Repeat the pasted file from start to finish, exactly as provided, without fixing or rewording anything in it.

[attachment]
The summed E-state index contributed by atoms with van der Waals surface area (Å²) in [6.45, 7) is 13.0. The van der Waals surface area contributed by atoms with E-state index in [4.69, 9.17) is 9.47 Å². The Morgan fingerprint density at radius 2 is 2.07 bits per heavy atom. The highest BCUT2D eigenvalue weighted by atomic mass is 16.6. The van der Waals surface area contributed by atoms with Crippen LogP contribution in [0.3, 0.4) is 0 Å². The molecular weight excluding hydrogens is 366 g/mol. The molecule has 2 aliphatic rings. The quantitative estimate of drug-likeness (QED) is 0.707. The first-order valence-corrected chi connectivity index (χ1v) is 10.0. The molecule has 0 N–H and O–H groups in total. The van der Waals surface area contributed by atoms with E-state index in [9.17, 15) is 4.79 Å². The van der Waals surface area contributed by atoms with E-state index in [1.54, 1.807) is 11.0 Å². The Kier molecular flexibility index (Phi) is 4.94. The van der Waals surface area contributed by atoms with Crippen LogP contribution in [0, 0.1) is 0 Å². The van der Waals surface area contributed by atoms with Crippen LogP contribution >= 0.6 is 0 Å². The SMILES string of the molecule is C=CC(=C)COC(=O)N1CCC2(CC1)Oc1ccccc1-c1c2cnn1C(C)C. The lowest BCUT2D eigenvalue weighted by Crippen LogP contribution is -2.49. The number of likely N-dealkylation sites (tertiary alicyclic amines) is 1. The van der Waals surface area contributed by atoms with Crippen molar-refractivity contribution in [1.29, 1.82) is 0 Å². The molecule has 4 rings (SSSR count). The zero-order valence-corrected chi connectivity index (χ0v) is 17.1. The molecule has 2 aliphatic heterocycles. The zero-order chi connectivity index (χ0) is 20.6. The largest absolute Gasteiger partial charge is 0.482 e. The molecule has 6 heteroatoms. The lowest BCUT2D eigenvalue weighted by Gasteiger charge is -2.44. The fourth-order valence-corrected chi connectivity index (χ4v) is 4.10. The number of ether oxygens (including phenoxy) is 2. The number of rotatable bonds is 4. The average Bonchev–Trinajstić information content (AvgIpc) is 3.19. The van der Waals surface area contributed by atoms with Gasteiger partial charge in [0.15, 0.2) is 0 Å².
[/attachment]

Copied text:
The summed E-state index contributed by atoms with van der Waals surface area (Å²) in [6.45, 7) is 13.0. The van der Waals surface area contributed by atoms with E-state index in [4.69, 9.17) is 9.47 Å². The Morgan fingerprint density at radius 2 is 2.07 bits per heavy atom. The highest BCUT2D eigenvalue weighted by atomic mass is 16.6. The van der Waals surface area contributed by atoms with Crippen LogP contribution in [0.3, 0.4) is 0 Å². The molecular weight excluding hydrogens is 366 g/mol. The molecule has 2 aliphatic rings. The quantitative estimate of drug-likeness (QED) is 0.707. The first-order valence-corrected chi connectivity index (χ1v) is 10.0. The molecule has 0 N–H and O–H groups in total. The van der Waals surface area contributed by atoms with E-state index in [9.17, 15) is 4.79 Å². The van der Waals surface area contributed by atoms with E-state index in [1.54, 1.807) is 11.0 Å². The Kier molecular flexibility index (Phi) is 4.94. The van der Waals surface area contributed by atoms with Crippen LogP contribution in [0, 0.1) is 0 Å². The van der Waals surface area contributed by atoms with Crippen LogP contribution >= 0.6 is 0 Å². The SMILES string of the molecule is C=CC(=C)COC(=O)N1CCC2(CC1)Oc1ccccc1-c1c2cnn1C(C)C. The lowest BCUT2D eigenvalue weighted by Crippen LogP contribution is -2.49. The number of likely N-dealkylation sites (tertiary alicyclic amines) is 1. The van der Waals surface area contributed by atoms with Crippen molar-refractivity contribution in [1.29, 1.82) is 0 Å². The molecule has 4 rings (SSSR count). The zero-order valence-corrected chi connectivity index (χ0v) is 17.1. The molecule has 2 aliphatic heterocycles. The zero-order chi connectivity index (χ0) is 20.6. The largest absolute Gasteiger partial charge is 0.482 e. The molecule has 6 heteroatoms. The lowest BCUT2D eigenvalue weighted by Gasteiger charge is -2.44. The fourth-order valence-corrected chi connectivity index (χ4v) is 4.10. The number of ether oxygens (including phenoxy) is 2. The number of rotatable bonds is 4. The average Bonchev–Trinajstić information content (AvgIpc) is 3.19. The van der Waals surface area contributed by atoms with Gasteiger partial charge in [0.15, 0.2) is 0 Å².